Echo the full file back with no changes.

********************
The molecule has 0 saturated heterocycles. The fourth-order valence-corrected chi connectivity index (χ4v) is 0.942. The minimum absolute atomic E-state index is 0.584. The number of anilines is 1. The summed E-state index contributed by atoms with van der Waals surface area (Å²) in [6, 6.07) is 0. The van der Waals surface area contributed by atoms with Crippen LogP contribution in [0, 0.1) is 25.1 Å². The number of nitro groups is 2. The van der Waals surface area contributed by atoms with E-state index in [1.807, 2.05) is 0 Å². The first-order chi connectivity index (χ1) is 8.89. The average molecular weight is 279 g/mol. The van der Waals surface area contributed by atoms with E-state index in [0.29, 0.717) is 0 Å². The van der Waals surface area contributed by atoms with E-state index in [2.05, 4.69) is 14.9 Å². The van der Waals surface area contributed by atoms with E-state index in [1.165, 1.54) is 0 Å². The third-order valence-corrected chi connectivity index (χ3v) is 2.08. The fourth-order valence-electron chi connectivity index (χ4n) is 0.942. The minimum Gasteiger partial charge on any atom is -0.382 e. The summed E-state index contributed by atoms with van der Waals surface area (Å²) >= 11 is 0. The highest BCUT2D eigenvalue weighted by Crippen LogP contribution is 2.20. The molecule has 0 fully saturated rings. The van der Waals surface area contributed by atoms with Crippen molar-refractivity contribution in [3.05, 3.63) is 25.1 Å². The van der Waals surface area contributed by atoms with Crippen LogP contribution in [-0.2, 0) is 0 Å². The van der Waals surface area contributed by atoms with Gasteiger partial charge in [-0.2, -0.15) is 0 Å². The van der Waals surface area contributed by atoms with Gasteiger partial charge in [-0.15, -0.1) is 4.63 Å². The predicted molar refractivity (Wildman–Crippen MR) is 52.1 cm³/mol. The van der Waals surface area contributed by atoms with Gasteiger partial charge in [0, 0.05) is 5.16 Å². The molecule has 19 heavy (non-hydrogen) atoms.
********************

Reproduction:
The molecule has 0 saturated heterocycles. The fourth-order valence-corrected chi connectivity index (χ4v) is 0.942. The minimum absolute atomic E-state index is 0.584. The number of anilines is 1. The summed E-state index contributed by atoms with van der Waals surface area (Å²) in [6, 6.07) is 0. The van der Waals surface area contributed by atoms with Crippen LogP contribution in [0, 0.1) is 25.1 Å². The number of nitro groups is 2. The van der Waals surface area contributed by atoms with E-state index in [1.807, 2.05) is 0 Å². The first-order chi connectivity index (χ1) is 8.89. The average molecular weight is 279 g/mol. The van der Waals surface area contributed by atoms with E-state index in [0.29, 0.717) is 0 Å². The van der Waals surface area contributed by atoms with E-state index in [2.05, 4.69) is 14.9 Å². The van der Waals surface area contributed by atoms with E-state index in [1.165, 1.54) is 0 Å². The third-order valence-corrected chi connectivity index (χ3v) is 2.08. The fourth-order valence-electron chi connectivity index (χ4n) is 0.942. The minimum Gasteiger partial charge on any atom is -0.382 e. The summed E-state index contributed by atoms with van der Waals surface area (Å²) >= 11 is 0. The highest BCUT2D eigenvalue weighted by Crippen LogP contribution is 2.20. The molecule has 0 fully saturated rings. The van der Waals surface area contributed by atoms with Crippen molar-refractivity contribution in [3.05, 3.63) is 25.1 Å². The van der Waals surface area contributed by atoms with Crippen LogP contribution in [-0.2, 0) is 0 Å². The van der Waals surface area contributed by atoms with Gasteiger partial charge in [-0.2, -0.15) is 0 Å². The van der Waals surface area contributed by atoms with Gasteiger partial charge in [-0.15, -0.1) is 4.63 Å². The predicted molar refractivity (Wildman–Crippen MR) is 52.1 cm³/mol. The van der Waals surface area contributed by atoms with Gasteiger partial charge in [0, 0.05) is 5.16 Å². The molecule has 19 heavy (non-hydrogen) atoms.